Essential California: (Some) vaccines are coming
Good morning, and welcome to the Essential California newsletter. It’s Wednesday, Dec. 9, and I’m writing from Los Angeles.
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For the record:
1:47 p.m. Dec. 14, 2020The original version of this newsletter incorrectly identified the subjects of a photo accompanying the story about the new Eagle Rock restaurant Chifa. The twin girls, Mazzy and Emi, are the daughters of co-owner Humberto Leon and not his nieces.
Britain on Tuesday became the first Western country to start inoculating its residents against the coronavirus, with the first shot going to a 90-year-old grandmother wearing a “Merry Christmas” shirt.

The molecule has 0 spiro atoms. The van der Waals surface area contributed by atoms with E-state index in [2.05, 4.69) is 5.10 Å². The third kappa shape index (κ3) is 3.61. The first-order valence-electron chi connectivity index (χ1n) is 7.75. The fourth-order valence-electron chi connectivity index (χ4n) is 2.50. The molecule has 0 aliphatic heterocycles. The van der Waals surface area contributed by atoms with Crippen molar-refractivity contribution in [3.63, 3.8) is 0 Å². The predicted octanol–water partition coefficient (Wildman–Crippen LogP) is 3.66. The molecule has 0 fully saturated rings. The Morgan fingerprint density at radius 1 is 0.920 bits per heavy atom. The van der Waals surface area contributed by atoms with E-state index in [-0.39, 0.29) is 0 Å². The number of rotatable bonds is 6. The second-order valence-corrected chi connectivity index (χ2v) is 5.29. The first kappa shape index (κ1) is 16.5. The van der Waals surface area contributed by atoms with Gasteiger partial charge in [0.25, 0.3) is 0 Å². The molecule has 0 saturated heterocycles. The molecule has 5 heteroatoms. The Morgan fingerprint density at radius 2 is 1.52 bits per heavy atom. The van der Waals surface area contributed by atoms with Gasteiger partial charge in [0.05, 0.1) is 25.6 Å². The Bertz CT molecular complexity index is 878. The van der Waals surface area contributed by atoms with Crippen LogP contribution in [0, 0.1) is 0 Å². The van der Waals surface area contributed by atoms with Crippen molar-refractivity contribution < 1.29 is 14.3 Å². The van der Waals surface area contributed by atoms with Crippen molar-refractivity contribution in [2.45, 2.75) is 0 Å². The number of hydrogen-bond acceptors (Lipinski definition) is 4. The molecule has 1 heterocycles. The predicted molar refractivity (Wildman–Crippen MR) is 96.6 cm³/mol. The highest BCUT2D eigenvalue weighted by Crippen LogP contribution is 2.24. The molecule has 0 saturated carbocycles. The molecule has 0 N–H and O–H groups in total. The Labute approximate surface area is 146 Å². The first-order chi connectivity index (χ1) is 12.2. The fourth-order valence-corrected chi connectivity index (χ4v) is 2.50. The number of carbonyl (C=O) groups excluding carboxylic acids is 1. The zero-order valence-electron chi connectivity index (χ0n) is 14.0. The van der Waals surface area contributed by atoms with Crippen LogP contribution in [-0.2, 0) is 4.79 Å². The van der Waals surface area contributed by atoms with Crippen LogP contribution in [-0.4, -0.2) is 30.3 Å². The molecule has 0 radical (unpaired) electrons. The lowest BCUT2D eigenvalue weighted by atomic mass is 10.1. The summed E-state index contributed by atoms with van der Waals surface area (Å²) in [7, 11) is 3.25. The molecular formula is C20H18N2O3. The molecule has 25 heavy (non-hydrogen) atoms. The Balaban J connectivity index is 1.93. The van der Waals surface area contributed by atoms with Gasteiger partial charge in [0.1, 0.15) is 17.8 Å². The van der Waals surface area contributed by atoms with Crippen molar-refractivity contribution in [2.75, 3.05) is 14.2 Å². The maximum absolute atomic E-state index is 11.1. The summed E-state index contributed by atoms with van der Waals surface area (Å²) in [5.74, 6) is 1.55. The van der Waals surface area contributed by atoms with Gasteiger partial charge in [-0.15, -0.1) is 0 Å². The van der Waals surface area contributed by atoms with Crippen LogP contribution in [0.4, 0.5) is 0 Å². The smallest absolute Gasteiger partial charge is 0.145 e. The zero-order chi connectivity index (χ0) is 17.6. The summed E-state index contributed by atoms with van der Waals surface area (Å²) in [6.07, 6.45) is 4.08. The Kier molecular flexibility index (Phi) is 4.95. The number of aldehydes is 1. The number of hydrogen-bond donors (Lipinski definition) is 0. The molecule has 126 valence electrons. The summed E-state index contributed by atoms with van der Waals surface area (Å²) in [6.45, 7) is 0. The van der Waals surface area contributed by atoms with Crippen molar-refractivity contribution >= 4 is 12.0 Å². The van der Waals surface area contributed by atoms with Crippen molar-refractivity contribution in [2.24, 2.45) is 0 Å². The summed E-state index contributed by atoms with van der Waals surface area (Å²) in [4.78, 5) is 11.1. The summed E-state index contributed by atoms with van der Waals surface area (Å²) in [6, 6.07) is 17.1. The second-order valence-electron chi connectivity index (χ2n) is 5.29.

Margaret Keenan, who turns 91 next week, called the first of the two shots “the best early birthday present I could wish for” because it meant she could soon spend time with family and friends, after enduring most of the last year on her own.
Britain approved the Pfizer vaccine last week. It is the first country to approve a COVID-19 vaccine after large-scale clinical trials.
Here in the U.S., the Pfizer vaccine is under review by the Food and Drug Administration and is likely to get regulatory approval this week. As soon as that approval comes, Pfizer plans to start shipping vaccine doses across the country so states can begin implementing their immunization plans. A second vaccine from Moderna is expected to be cleared by the FDA next week and could begin shipping out soon after.
California expects to receive a little more than 2 million doses of vaccines from Pfizer and Moderna by the end of December. Each dose is one shot; both the Pfizer and Moderna vaccines require two shots to be effective.